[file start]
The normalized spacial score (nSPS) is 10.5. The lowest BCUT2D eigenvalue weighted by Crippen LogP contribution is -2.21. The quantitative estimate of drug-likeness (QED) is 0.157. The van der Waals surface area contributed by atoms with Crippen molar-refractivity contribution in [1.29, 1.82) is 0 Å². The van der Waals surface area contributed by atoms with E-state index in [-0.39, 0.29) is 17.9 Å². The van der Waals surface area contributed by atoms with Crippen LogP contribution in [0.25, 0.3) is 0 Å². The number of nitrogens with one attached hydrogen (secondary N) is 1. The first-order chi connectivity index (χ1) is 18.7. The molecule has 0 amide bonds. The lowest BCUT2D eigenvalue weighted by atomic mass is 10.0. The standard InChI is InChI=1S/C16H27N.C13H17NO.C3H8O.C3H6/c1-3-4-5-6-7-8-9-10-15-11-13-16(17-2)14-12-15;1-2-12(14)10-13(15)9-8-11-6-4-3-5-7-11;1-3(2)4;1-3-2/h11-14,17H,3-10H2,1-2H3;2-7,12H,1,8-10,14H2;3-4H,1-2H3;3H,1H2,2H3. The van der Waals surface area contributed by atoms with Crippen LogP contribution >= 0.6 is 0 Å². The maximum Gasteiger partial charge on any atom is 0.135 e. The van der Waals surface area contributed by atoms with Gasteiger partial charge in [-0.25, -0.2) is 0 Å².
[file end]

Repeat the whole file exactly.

The normalized spacial score (nSPS) is 10.5. The lowest BCUT2D eigenvalue weighted by Crippen LogP contribution is -2.21. The quantitative estimate of drug-likeness (QED) is 0.157. The van der Waals surface area contributed by atoms with Crippen molar-refractivity contribution in [1.29, 1.82) is 0 Å². The van der Waals surface area contributed by atoms with E-state index in [-0.39, 0.29) is 17.9 Å². The van der Waals surface area contributed by atoms with Crippen LogP contribution in [0.25, 0.3) is 0 Å². The number of nitrogens with one attached hydrogen (secondary N) is 1. The first-order chi connectivity index (χ1) is 18.7. The molecule has 0 amide bonds. The lowest BCUT2D eigenvalue weighted by atomic mass is 10.0. The standard InChI is InChI=1S/C16H27N.C13H17NO.C3H8O.C3H6/c1-3-4-5-6-7-8-9-10-15-11-13-16(17-2)14-12-15;1-2-12(14)10-13(15)9-8-11-6-4-3-5-7-11;1-3(2)4;1-3-2/h11-14,17H,3-10H2,1-2H3;2-7,12H,1,8-10,14H2;3-4H,1-2H3;3H,1H2,2H3. The van der Waals surface area contributed by atoms with Crippen LogP contribution >= 0.6 is 0 Å². The maximum Gasteiger partial charge on any atom is 0.135 e. The van der Waals surface area contributed by atoms with Gasteiger partial charge in [-0.25, -0.2) is 0 Å².